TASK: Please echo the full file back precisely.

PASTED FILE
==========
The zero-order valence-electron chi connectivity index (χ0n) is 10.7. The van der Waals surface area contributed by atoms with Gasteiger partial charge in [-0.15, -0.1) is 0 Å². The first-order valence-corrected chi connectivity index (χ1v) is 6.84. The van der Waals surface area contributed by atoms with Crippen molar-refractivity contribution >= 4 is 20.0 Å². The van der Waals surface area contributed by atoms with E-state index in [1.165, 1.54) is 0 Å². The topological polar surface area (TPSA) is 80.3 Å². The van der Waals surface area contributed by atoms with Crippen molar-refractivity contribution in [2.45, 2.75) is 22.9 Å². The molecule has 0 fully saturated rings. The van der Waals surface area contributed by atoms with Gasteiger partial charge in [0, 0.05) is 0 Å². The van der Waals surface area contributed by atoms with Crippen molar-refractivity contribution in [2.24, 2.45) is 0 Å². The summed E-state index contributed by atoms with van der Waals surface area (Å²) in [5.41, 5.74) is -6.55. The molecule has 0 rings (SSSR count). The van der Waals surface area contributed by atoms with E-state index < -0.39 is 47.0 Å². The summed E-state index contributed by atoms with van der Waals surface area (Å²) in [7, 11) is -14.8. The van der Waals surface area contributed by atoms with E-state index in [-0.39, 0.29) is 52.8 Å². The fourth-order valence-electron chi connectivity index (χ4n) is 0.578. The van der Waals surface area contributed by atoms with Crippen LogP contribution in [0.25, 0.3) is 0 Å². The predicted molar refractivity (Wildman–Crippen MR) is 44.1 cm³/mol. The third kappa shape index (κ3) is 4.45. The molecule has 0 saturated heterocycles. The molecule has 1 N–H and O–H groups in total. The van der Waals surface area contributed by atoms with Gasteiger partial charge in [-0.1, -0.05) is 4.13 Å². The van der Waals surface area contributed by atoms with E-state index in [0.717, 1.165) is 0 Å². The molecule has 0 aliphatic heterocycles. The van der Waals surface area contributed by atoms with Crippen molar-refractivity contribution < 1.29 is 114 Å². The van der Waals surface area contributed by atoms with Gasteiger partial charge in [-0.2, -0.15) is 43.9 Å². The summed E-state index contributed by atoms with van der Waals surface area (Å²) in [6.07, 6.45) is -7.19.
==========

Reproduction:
The zero-order valence-electron chi connectivity index (χ0n) is 10.7. The van der Waals surface area contributed by atoms with Gasteiger partial charge in [-0.15, -0.1) is 0 Å². The first-order valence-corrected chi connectivity index (χ1v) is 6.84. The van der Waals surface area contributed by atoms with Crippen molar-refractivity contribution >= 4 is 20.0 Å². The van der Waals surface area contributed by atoms with E-state index in [1.165, 1.54) is 0 Å². The topological polar surface area (TPSA) is 80.3 Å². The van der Waals surface area contributed by atoms with Crippen molar-refractivity contribution in [2.45, 2.75) is 22.9 Å². The molecule has 0 fully saturated rings. The van der Waals surface area contributed by atoms with Gasteiger partial charge in [0, 0.05) is 0 Å². The van der Waals surface area contributed by atoms with Crippen molar-refractivity contribution in [2.24, 2.45) is 0 Å². The summed E-state index contributed by atoms with van der Waals surface area (Å²) in [5.41, 5.74) is -6.55. The molecule has 0 rings (SSSR count). The van der Waals surface area contributed by atoms with E-state index < -0.39 is 47.0 Å². The summed E-state index contributed by atoms with van der Waals surface area (Å²) in [7, 11) is -14.8. The van der Waals surface area contributed by atoms with E-state index in [-0.39, 0.29) is 52.8 Å². The fourth-order valence-electron chi connectivity index (χ4n) is 0.578. The van der Waals surface area contributed by atoms with Crippen LogP contribution in [0.25, 0.3) is 0 Å². The predicted molar refractivity (Wildman–Crippen MR) is 44.1 cm³/mol. The third kappa shape index (κ3) is 4.45. The molecule has 0 saturated heterocycles. The molecule has 1 N–H and O–H groups in total. The van der Waals surface area contributed by atoms with Gasteiger partial charge in [-0.1, -0.05) is 4.13 Å². The van der Waals surface area contributed by atoms with E-state index in [0.717, 1.165) is 0 Å². The molecule has 0 aliphatic heterocycles. The van der Waals surface area contributed by atoms with Crippen molar-refractivity contribution < 1.29 is 114 Å². The van der Waals surface area contributed by atoms with Gasteiger partial charge in [-0.2, -0.15) is 43.9 Å². The summed E-state index contributed by atoms with van der Waals surface area (Å²) in [6.07, 6.45) is -7.19.